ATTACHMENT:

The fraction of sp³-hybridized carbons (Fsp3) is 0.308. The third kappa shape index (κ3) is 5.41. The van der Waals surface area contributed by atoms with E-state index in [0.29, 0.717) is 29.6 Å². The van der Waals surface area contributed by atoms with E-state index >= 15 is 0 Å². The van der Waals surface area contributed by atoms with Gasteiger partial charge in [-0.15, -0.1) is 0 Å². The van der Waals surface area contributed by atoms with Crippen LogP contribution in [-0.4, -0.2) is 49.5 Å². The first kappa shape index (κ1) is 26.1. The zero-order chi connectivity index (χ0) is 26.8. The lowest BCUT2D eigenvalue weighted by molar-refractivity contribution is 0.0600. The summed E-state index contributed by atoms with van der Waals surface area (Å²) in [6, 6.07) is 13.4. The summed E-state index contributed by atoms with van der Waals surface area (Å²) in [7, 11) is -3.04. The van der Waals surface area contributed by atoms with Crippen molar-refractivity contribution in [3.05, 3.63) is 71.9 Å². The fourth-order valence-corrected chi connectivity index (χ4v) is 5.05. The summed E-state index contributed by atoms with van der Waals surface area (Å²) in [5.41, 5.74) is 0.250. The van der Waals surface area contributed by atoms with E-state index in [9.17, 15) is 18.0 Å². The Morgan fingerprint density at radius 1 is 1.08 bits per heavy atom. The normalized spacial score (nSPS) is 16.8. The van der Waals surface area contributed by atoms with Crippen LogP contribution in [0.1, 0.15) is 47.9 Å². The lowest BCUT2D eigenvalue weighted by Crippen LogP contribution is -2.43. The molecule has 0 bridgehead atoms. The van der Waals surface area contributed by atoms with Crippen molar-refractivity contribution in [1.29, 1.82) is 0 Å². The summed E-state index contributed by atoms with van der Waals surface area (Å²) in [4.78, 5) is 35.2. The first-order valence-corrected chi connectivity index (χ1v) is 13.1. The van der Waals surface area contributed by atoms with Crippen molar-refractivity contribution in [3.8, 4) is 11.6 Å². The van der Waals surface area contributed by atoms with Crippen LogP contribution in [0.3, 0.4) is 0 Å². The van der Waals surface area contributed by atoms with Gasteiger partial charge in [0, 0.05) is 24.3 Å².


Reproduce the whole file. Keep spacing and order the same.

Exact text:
The fraction of sp³-hybridized carbons (Fsp3) is 0.308. The third kappa shape index (κ3) is 5.41. The van der Waals surface area contributed by atoms with E-state index in [0.29, 0.717) is 29.6 Å². The van der Waals surface area contributed by atoms with E-state index >= 15 is 0 Å². The van der Waals surface area contributed by atoms with Gasteiger partial charge in [-0.15, -0.1) is 0 Å². The van der Waals surface area contributed by atoms with Crippen LogP contribution in [-0.4, -0.2) is 49.5 Å². The first kappa shape index (κ1) is 26.1. The zero-order chi connectivity index (χ0) is 26.8. The lowest BCUT2D eigenvalue weighted by molar-refractivity contribution is 0.0600. The summed E-state index contributed by atoms with van der Waals surface area (Å²) in [6, 6.07) is 13.4. The summed E-state index contributed by atoms with van der Waals surface area (Å²) in [7, 11) is -3.04. The van der Waals surface area contributed by atoms with Crippen molar-refractivity contribution in [3.05, 3.63) is 71.9 Å². The fourth-order valence-corrected chi connectivity index (χ4v) is 5.05. The summed E-state index contributed by atoms with van der Waals surface area (Å²) in [5.41, 5.74) is 0.250. The van der Waals surface area contributed by atoms with E-state index in [9.17, 15) is 18.0 Å². The Morgan fingerprint density at radius 1 is 1.08 bits per heavy atom. The normalized spacial score (nSPS) is 16.8. The van der Waals surface area contributed by atoms with Crippen LogP contribution in [0.1, 0.15) is 47.9 Å². The lowest BCUT2D eigenvalue weighted by Crippen LogP contribution is -2.43. The molecule has 0 bridgehead atoms. The van der Waals surface area contributed by atoms with Crippen molar-refractivity contribution in [1.29, 1.82) is 0 Å². The summed E-state index contributed by atoms with van der Waals surface area (Å²) in [4.78, 5) is 35.2. The first-order valence-corrected chi connectivity index (χ1v) is 13.1. The van der Waals surface area contributed by atoms with Crippen molar-refractivity contribution in [3.8, 4) is 11.6 Å². The van der Waals surface area contributed by atoms with Crippen LogP contribution in [0.3, 0.4) is 0 Å². The van der Waals surface area contributed by atoms with Gasteiger partial charge in [0, 0.05) is 24.3 Å².